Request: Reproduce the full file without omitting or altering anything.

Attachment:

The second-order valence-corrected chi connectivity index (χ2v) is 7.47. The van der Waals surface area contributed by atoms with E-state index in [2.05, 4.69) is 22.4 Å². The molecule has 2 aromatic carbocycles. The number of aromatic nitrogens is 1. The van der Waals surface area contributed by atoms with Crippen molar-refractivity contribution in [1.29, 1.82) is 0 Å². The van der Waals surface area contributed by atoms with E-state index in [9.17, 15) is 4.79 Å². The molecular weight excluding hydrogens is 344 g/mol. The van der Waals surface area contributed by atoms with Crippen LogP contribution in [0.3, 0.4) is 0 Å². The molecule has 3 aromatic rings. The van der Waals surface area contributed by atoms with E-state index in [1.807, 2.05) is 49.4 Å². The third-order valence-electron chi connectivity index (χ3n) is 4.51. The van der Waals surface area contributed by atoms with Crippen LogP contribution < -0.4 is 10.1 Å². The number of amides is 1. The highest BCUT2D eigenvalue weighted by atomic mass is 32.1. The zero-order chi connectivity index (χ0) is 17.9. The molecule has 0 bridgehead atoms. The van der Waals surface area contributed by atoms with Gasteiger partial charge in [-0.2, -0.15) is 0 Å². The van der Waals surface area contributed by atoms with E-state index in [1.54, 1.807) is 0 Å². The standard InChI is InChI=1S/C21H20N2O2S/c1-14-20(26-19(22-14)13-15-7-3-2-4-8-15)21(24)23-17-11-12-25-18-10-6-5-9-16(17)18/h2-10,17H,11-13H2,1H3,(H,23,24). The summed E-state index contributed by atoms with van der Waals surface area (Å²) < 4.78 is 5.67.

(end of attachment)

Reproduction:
The second-order valence-corrected chi connectivity index (χ2v) is 7.47. The van der Waals surface area contributed by atoms with E-state index in [2.05, 4.69) is 22.4 Å². The molecule has 2 aromatic carbocycles. The number of aromatic nitrogens is 1. The van der Waals surface area contributed by atoms with Crippen molar-refractivity contribution in [1.29, 1.82) is 0 Å². The van der Waals surface area contributed by atoms with E-state index in [9.17, 15) is 4.79 Å². The molecular weight excluding hydrogens is 344 g/mol. The van der Waals surface area contributed by atoms with Crippen LogP contribution in [0.3, 0.4) is 0 Å². The molecule has 3 aromatic rings. The van der Waals surface area contributed by atoms with E-state index in [1.807, 2.05) is 49.4 Å². The third-order valence-electron chi connectivity index (χ3n) is 4.51. The van der Waals surface area contributed by atoms with Crippen LogP contribution < -0.4 is 10.1 Å². The number of amides is 1. The highest BCUT2D eigenvalue weighted by atomic mass is 32.1. The zero-order chi connectivity index (χ0) is 17.9. The molecule has 0 bridgehead atoms. The van der Waals surface area contributed by atoms with Gasteiger partial charge in [-0.2, -0.15) is 0 Å². The van der Waals surface area contributed by atoms with E-state index in [1.54, 1.807) is 0 Å². The standard InChI is InChI=1S/C21H20N2O2S/c1-14-20(26-19(22-14)13-15-7-3-2-4-8-15)21(24)23-17-11-12-25-18-10-6-5-9-16(17)18/h2-10,17H,11-13H2,1H3,(H,23,24). The summed E-state index contributed by atoms with van der Waals surface area (Å²) < 4.78 is 5.67.